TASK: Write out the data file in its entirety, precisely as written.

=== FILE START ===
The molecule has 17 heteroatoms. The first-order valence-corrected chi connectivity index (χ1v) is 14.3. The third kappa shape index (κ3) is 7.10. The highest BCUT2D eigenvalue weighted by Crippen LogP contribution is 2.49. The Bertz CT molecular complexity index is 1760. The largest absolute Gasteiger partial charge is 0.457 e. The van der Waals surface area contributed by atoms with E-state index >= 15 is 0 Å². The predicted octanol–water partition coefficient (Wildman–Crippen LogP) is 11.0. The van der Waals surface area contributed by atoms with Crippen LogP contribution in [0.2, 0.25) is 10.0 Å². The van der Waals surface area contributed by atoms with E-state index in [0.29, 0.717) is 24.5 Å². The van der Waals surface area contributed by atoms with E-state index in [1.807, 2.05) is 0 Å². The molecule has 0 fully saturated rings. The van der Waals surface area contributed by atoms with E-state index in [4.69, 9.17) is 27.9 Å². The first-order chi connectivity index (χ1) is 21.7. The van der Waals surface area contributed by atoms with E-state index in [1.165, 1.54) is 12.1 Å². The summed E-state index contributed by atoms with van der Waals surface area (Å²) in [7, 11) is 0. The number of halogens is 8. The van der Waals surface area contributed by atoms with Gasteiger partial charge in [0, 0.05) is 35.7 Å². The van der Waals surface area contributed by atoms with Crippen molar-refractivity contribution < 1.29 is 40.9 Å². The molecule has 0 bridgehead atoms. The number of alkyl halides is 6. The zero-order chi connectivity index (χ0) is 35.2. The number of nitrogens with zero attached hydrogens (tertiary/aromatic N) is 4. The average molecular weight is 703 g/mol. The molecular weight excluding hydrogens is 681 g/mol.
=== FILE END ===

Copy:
The molecule has 17 heteroatoms. The first-order valence-corrected chi connectivity index (χ1v) is 14.3. The third kappa shape index (κ3) is 7.10. The highest BCUT2D eigenvalue weighted by Crippen LogP contribution is 2.49. The Bertz CT molecular complexity index is 1760. The largest absolute Gasteiger partial charge is 0.457 e. The van der Waals surface area contributed by atoms with E-state index >= 15 is 0 Å². The predicted octanol–water partition coefficient (Wildman–Crippen LogP) is 11.0. The van der Waals surface area contributed by atoms with Crippen LogP contribution in [0.2, 0.25) is 10.0 Å². The van der Waals surface area contributed by atoms with E-state index in [0.29, 0.717) is 24.5 Å². The van der Waals surface area contributed by atoms with E-state index in [1.807, 2.05) is 0 Å². The molecule has 0 fully saturated rings. The van der Waals surface area contributed by atoms with E-state index in [4.69, 9.17) is 27.9 Å². The first-order chi connectivity index (χ1) is 21.7. The van der Waals surface area contributed by atoms with E-state index in [1.165, 1.54) is 12.1 Å². The summed E-state index contributed by atoms with van der Waals surface area (Å²) in [7, 11) is 0. The number of halogens is 8. The van der Waals surface area contributed by atoms with Gasteiger partial charge in [0, 0.05) is 35.7 Å². The van der Waals surface area contributed by atoms with Crippen molar-refractivity contribution < 1.29 is 40.9 Å². The molecule has 0 bridgehead atoms. The number of alkyl halides is 6. The zero-order chi connectivity index (χ0) is 35.2. The number of nitrogens with zero attached hydrogens (tertiary/aromatic N) is 4. The average molecular weight is 703 g/mol. The molecular weight excluding hydrogens is 681 g/mol.